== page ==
Report of the Hubbell Award Committee
The Jay B. Hubbell Award is given each year to a scholar who has made an extraordinary contribution to the study of American literature over the course of his or her career. In 2010, committee members recognized Professor Frances Smith Foster for her outstanding work. Members of the Hubbell Award Committee for 2010 were as follows:
Dana Nelson (Vanderbilt U), 2010 Chair
Mary Loeffelholz, Northeastern University, (2011 Chair)
Shirley Samuels, Cornell University, (2012 Chair)
William L. Andrews, University of North Carolina-Chapel Hill, (2013 Chair)
Ivy Schweitzer, Dartmouth College, (2014 Chair)
Citation for Professor Frances Smith Foster from the Award Committee
On behalf of the Award Committee and the American Literature Section of the Modern Language Association, it is my great pleasure to present the Jay B. Hubbell Medal for Lifetime Achievement in American Literary Studies to Frances Smith Foster. The Hubbell Medal recognizes scholars who have made major contributions to the contemporary understanding of American literature. The roster of Hubbell Medal award winners reads like a who’s who of renowned scholars and critics. This year’s winner upholds this high standard, and then some.
Frances Smith Foster is currently the Charles Howard Candler Professor of English and Women’s Studies at Emory University, where she has served as the English Department Chair from 2005 to 2008, as well as the Director of Emory’s Institute for Women’s Studies. Frances earned her Bachelor’s degree in Education from Miami University in her home state of Ohio. She took an M.A. from the University of Southern California and earned her PhD in British and American literature from the University of California, San Diego in 1976.
Frances began her professorial career at San Diego State University in 1972, chairing Afro-American Studies there from 1975 to 1976, serving as an Assistant Dean from 1976 to 1979, and as Coordinator of Special Projects in the Chancellor’s Office from 1979 to 1980. From 1988 to 1994, Frances was professor of American Literature at the University of California, San Diego. She moved to Emory in 1996. During her busy and highly visible career, Frances has authored, edited, or co-edited 13 books; written scores of articles in numerous key journals; and has served on more academic committees than anyone should ever have to, unless on salary. Such work is as necessary as it is underappreciated and too often unrecognized, so I’m going to mention at least a few of the high points of Frances’s professional leadership roles.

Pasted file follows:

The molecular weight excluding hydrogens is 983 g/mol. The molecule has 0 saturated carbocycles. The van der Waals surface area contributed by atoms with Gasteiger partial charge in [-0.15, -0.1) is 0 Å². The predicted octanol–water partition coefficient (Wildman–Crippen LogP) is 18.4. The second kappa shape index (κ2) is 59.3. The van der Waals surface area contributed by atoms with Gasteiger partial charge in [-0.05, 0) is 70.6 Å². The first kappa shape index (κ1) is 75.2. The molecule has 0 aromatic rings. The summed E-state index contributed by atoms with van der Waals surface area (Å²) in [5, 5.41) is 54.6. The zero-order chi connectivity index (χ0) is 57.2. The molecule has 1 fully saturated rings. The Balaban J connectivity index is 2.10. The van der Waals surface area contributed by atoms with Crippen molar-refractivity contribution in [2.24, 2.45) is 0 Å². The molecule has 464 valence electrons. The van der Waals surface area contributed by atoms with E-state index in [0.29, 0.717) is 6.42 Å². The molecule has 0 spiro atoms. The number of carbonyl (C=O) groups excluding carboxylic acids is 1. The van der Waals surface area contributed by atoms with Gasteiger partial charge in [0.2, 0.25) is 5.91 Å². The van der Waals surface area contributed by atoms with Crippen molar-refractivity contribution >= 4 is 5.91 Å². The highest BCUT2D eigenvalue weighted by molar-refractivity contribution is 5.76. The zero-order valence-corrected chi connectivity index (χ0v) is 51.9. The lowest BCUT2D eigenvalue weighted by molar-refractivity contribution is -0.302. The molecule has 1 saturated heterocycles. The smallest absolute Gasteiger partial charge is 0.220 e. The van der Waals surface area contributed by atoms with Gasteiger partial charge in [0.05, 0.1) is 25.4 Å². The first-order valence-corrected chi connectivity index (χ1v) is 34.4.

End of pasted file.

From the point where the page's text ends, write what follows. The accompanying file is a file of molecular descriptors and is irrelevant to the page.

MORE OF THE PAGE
Within the MLA: the Delegate Assembly; the Division of American Literature and its Executive Board; the Committee on Academic Freedom, Professional Rights and Professional Responsibilities, which she chaired; the Division of Ethnic Languages and Literatures; and a pioneering role in what was once known as the Afro-American Literature Discussion Group. All this plus three years on the labor-intensive Executive Council of the MLA from 1995 through 1998.
Frances has played leadership roles in the National Women’s Studies Association, the Philological Association of the Pacific Coast, of which she was executive director, the Society for the Study of Women Writers, the Collegium of African American Research, the College Language Association, the American Studies Association and the American Literature Association. As for memberships on editorial boards – another brand of service we all depend on but rarely recognize adequately – African American Review, Tulsa Studies in Womens Literature, American Quarterly, Legacy, and American Literature all can claim the distinction of having had the name of Frances Smith Foster on their mastheads.